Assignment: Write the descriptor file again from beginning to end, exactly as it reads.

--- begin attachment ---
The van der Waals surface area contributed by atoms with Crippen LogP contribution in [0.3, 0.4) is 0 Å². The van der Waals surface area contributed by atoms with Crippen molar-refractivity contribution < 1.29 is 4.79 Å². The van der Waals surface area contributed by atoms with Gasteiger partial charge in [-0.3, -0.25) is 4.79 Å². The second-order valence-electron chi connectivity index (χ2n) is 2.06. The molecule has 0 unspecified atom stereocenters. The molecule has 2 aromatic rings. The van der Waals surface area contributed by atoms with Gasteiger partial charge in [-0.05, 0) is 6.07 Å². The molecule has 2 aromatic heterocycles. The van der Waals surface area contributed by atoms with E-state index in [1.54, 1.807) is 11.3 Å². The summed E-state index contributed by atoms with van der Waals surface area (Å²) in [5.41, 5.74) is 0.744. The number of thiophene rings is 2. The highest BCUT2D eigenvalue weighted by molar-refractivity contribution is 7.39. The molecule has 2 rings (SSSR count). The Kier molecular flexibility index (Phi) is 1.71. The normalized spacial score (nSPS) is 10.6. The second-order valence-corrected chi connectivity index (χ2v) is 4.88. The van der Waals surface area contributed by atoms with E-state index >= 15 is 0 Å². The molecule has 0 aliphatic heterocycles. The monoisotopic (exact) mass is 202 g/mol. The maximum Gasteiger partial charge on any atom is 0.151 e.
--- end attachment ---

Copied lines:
The van der Waals surface area contributed by atoms with Crippen LogP contribution in [0.3, 0.4) is 0 Å². The van der Waals surface area contributed by atoms with Crippen molar-refractivity contribution < 1.29 is 4.79 Å². The van der Waals surface area contributed by atoms with Gasteiger partial charge in [-0.3, -0.25) is 4.79 Å². The second-order valence-electron chi connectivity index (χ2n) is 2.06. The molecule has 0 unspecified atom stereocenters. The molecule has 2 aromatic rings. The van der Waals surface area contributed by atoms with Gasteiger partial charge in [-0.05, 0) is 6.07 Å². The molecule has 2 aromatic heterocycles. The van der Waals surface area contributed by atoms with E-state index in [1.54, 1.807) is 11.3 Å². The summed E-state index contributed by atoms with van der Waals surface area (Å²) in [5.41, 5.74) is 0.744. The number of thiophene rings is 2. The highest BCUT2D eigenvalue weighted by molar-refractivity contribution is 7.39. The molecule has 2 rings (SSSR count). The Kier molecular flexibility index (Phi) is 1.71. The normalized spacial score (nSPS) is 10.6. The second-order valence-corrected chi connectivity index (χ2v) is 4.88. The van der Waals surface area contributed by atoms with E-state index >= 15 is 0 Å². The molecule has 0 aliphatic heterocycles. The monoisotopic (exact) mass is 202 g/mol. The maximum Gasteiger partial charge on any atom is 0.151 e.